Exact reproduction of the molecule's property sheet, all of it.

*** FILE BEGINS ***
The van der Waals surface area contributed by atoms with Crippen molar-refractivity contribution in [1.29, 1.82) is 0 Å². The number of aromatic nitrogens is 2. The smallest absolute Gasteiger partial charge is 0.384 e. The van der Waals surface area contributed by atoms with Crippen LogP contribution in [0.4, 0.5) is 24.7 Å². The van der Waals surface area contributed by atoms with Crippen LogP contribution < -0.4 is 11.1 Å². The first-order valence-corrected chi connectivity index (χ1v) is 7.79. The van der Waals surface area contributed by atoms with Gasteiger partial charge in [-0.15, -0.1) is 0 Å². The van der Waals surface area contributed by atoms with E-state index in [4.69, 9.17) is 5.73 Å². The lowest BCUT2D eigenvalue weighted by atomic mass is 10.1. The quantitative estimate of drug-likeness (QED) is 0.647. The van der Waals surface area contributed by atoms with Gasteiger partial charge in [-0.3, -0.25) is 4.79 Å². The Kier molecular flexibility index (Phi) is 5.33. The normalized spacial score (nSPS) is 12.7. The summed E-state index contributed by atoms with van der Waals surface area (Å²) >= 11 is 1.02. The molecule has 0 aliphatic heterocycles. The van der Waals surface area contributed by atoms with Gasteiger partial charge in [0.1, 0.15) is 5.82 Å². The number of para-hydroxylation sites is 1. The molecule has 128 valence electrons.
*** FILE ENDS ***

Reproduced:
The van der Waals surface area contributed by atoms with Crippen molar-refractivity contribution in [1.29, 1.82) is 0 Å². The number of aromatic nitrogens is 2. The smallest absolute Gasteiger partial charge is 0.384 e. The van der Waals surface area contributed by atoms with Crippen LogP contribution in [0.4, 0.5) is 24.7 Å². The van der Waals surface area contributed by atoms with Crippen LogP contribution < -0.4 is 11.1 Å². The first-order valence-corrected chi connectivity index (χ1v) is 7.79. The van der Waals surface area contributed by atoms with Gasteiger partial charge in [-0.15, -0.1) is 0 Å². The van der Waals surface area contributed by atoms with E-state index in [4.69, 9.17) is 5.73 Å². The lowest BCUT2D eigenvalue weighted by atomic mass is 10.1. The quantitative estimate of drug-likeness (QED) is 0.647. The van der Waals surface area contributed by atoms with Gasteiger partial charge in [-0.3, -0.25) is 4.79 Å². The Kier molecular flexibility index (Phi) is 5.33. The normalized spacial score (nSPS) is 12.7. The summed E-state index contributed by atoms with van der Waals surface area (Å²) >= 11 is 1.02. The molecule has 0 aliphatic heterocycles. The van der Waals surface area contributed by atoms with Gasteiger partial charge in [0.1, 0.15) is 5.82 Å². The number of para-hydroxylation sites is 1. The molecule has 128 valence electrons.